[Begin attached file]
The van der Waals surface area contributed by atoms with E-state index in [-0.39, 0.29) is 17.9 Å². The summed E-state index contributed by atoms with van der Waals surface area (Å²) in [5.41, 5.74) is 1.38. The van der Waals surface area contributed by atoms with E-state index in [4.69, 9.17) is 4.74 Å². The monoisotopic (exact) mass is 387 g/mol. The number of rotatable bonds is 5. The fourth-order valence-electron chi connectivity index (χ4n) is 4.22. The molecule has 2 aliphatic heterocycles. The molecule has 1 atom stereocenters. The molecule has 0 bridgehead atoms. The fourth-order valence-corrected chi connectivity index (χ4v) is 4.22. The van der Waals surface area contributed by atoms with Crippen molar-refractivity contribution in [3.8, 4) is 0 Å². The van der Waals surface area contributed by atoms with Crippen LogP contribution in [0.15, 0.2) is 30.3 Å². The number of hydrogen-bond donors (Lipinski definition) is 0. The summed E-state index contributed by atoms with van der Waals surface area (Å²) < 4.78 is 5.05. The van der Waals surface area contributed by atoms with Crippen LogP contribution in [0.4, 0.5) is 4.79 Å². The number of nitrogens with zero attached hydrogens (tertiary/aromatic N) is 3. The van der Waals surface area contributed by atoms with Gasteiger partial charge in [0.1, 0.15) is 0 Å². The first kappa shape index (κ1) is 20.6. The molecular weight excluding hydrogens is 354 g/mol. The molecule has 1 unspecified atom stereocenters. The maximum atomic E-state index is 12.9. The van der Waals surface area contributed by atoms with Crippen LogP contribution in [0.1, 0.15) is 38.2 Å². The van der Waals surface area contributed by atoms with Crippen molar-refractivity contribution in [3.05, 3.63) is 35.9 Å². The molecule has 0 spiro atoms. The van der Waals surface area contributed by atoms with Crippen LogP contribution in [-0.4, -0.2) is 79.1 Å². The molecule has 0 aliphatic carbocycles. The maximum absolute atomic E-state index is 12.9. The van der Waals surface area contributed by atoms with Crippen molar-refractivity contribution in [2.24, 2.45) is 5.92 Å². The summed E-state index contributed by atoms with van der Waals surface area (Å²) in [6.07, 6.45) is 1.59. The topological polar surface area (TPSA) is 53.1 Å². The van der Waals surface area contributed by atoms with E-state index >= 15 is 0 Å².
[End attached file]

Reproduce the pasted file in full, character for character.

The van der Waals surface area contributed by atoms with E-state index in [-0.39, 0.29) is 17.9 Å². The summed E-state index contributed by atoms with van der Waals surface area (Å²) in [5.41, 5.74) is 1.38. The van der Waals surface area contributed by atoms with E-state index in [4.69, 9.17) is 4.74 Å². The monoisotopic (exact) mass is 387 g/mol. The number of rotatable bonds is 5. The fourth-order valence-electron chi connectivity index (χ4n) is 4.22. The molecule has 2 aliphatic heterocycles. The molecule has 1 atom stereocenters. The molecule has 0 bridgehead atoms. The fourth-order valence-corrected chi connectivity index (χ4v) is 4.22. The van der Waals surface area contributed by atoms with Crippen molar-refractivity contribution in [3.8, 4) is 0 Å². The van der Waals surface area contributed by atoms with Crippen LogP contribution in [0.15, 0.2) is 30.3 Å². The number of hydrogen-bond donors (Lipinski definition) is 0. The summed E-state index contributed by atoms with van der Waals surface area (Å²) < 4.78 is 5.05. The van der Waals surface area contributed by atoms with Crippen LogP contribution in [0.4, 0.5) is 4.79 Å². The number of nitrogens with zero attached hydrogens (tertiary/aromatic N) is 3. The van der Waals surface area contributed by atoms with Gasteiger partial charge in [0.1, 0.15) is 0 Å². The first kappa shape index (κ1) is 20.6. The molecular weight excluding hydrogens is 354 g/mol. The molecule has 1 unspecified atom stereocenters. The maximum atomic E-state index is 12.9. The van der Waals surface area contributed by atoms with Crippen LogP contribution in [0.1, 0.15) is 38.2 Å². The van der Waals surface area contributed by atoms with Crippen molar-refractivity contribution in [3.05, 3.63) is 35.9 Å². The molecule has 0 spiro atoms. The van der Waals surface area contributed by atoms with Crippen LogP contribution in [-0.4, -0.2) is 79.1 Å². The molecule has 0 aliphatic carbocycles. The maximum absolute atomic E-state index is 12.9. The van der Waals surface area contributed by atoms with Crippen molar-refractivity contribution in [2.24, 2.45) is 5.92 Å². The summed E-state index contributed by atoms with van der Waals surface area (Å²) in [6.07, 6.45) is 1.59. The topological polar surface area (TPSA) is 53.1 Å². The van der Waals surface area contributed by atoms with E-state index >= 15 is 0 Å².